Heartbleed and You: The Official Frog Report

May 2014:  One of the most widespread bugs ever to mess with the World Wide Web was just discovered — Heartbleed. To make matters worse, the bug has been around for two years! As most of the Internet scrambled to patch and protect itself from this massively pervasive security problem, many recommendations were tossed around. Some were good. Some, not so much.

Here is the Official Frog Report, in a simple, hoppable, cut-to-the-chase Q&A format:

Does Heartbleed affect me?

Almost certainly.

What is it? A virus?

Heartbleed is a flaw in an extremely popular version of an encryption protocol. The protocol, called OpenSSL, is used by most online commerce. Its purpose is to keep data safe as it’s passed between browsers and Web servers.

What’s the danger?
The Heartbleed flaw may expose your credit card numbers, passwords and cookies to hackers. They can gain access to servers 64K of memory at a time, which is enough to expose that kind of personal information. Sophisticated hackers who systematically siphon off 64K of data could steal a lot of information.

What should I do?
Follow this step-by-step list — changing your passwords is key. There’s no way of knowing if your personal information has been stolen and will be used later.

Which websites have been affected?
More than 500,000 websites have been affected. The Heartbleed Hit List from Mashable includes the status of many of the Web’s most popular sites.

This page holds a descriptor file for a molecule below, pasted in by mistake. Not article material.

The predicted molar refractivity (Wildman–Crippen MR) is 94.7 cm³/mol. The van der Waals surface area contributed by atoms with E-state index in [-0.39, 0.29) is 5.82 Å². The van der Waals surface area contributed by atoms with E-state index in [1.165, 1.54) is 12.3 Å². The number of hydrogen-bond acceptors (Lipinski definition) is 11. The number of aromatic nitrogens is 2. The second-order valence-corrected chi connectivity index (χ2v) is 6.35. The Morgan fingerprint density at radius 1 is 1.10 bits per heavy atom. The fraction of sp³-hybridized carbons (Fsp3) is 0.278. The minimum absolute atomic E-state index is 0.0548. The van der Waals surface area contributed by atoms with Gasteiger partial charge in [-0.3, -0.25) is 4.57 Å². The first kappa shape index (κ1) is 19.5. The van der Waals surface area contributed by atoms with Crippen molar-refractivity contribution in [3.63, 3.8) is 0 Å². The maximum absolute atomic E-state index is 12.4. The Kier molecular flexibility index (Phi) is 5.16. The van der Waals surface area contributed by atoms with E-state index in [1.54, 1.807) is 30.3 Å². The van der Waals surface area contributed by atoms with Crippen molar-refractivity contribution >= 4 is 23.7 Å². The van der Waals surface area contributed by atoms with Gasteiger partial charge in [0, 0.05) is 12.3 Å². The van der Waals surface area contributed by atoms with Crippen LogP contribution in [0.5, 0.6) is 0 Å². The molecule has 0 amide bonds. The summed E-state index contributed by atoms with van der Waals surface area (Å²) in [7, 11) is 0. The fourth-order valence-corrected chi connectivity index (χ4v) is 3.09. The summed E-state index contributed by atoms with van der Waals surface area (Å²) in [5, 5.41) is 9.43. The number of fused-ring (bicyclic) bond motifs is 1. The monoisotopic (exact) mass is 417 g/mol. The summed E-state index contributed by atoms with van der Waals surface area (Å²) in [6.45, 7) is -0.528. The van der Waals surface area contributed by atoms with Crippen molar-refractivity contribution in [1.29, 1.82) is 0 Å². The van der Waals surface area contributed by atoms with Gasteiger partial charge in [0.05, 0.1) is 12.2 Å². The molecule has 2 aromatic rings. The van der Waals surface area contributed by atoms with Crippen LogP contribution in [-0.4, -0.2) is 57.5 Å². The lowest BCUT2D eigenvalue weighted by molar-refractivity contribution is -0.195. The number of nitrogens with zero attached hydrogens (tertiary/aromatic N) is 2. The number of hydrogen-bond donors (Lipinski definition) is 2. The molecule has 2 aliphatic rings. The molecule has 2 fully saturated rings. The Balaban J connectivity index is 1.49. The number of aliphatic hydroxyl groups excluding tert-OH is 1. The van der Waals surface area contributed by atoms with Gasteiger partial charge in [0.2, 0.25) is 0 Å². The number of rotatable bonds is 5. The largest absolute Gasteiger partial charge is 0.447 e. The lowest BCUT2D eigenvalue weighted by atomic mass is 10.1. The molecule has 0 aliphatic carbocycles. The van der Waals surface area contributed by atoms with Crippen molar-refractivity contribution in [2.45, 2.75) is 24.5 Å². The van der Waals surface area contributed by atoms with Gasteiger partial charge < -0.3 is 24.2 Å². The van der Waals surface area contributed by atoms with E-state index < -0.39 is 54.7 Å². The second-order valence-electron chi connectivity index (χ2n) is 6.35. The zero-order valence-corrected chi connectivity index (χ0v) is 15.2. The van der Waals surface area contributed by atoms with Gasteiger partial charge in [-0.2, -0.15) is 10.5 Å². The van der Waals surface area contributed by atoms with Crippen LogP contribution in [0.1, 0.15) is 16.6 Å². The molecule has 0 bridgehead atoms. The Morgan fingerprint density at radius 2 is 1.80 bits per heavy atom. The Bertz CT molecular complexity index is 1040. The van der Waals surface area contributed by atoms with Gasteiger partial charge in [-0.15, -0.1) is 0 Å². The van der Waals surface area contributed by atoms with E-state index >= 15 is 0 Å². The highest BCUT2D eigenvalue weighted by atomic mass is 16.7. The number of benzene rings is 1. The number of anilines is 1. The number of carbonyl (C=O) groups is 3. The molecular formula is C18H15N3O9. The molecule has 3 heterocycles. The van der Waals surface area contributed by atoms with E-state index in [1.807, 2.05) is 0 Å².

Have the websites been patched yet?
Most have, but some are still vulnerable. Use this online checker before you visit. Don’t visit vulnerable sites and only change passwords on websites that have been patched.

Is other technology affected, like mobile phones?
Yes, other devices have been affected.
1) About 150 million downloaded Android apps (mostly games) have the vulnerability but the Android platform itself is not vulnerable. Don’t use Heartbleed scanner apps because most don’t work.
2) Products like Apple’s Airport Extreme and some devices made by Iomega, Synology, Western Digital and others require patches. Here’s a list from PCmag.com.

Have there been thefts directly resulting from Heartbleed?
In Canada, 900 tax identification numbers were stolen from the Canadian version of the IRS (a 19-year-old hacker has been arrested). It may be difficult to connect thefts directly to Heartbleed — keep monitoring your credit to make sure no one else is using it.

Why do so many websites use the same OpenSSL protocol?
Because it’s free. “SSL” stands for Secure Sockets Layer and “Open” stands for open-source (free) code. Using OpenSSL saves companies money and allows them to develop great apps. Free and inexpensive platforms like Facebook and Dropbox couldn’t offer free services without making use of open-source code.

Does Heartbleed mean the lock icon in my browser’s address bar is meaningless?

No, the lock icon is still very important. Heartbleed is an anomaly and has been discovered. The lock means you are connected to the website using encryption that prevents others from seeing information that’s sent back and forth. Don’t send personal information or passwords if you don’t see the lock.

Have most people changed their passwords?
Surprisingly, no. A survey by YouGov/Huffington Post shows that a lot of people haven’t heard about Heartbleed. Part of the slow reaction might also be because most companies haven’t notified account holders … and it’s annoying to change passwords.

Is there a way to make changing — and remembering — passwords less annoying?

Yes! Use LastPass or 1Password. They generate strong passwords for your accounts then store them in an encrypted vault. You only need to remember one master password to access the vault.

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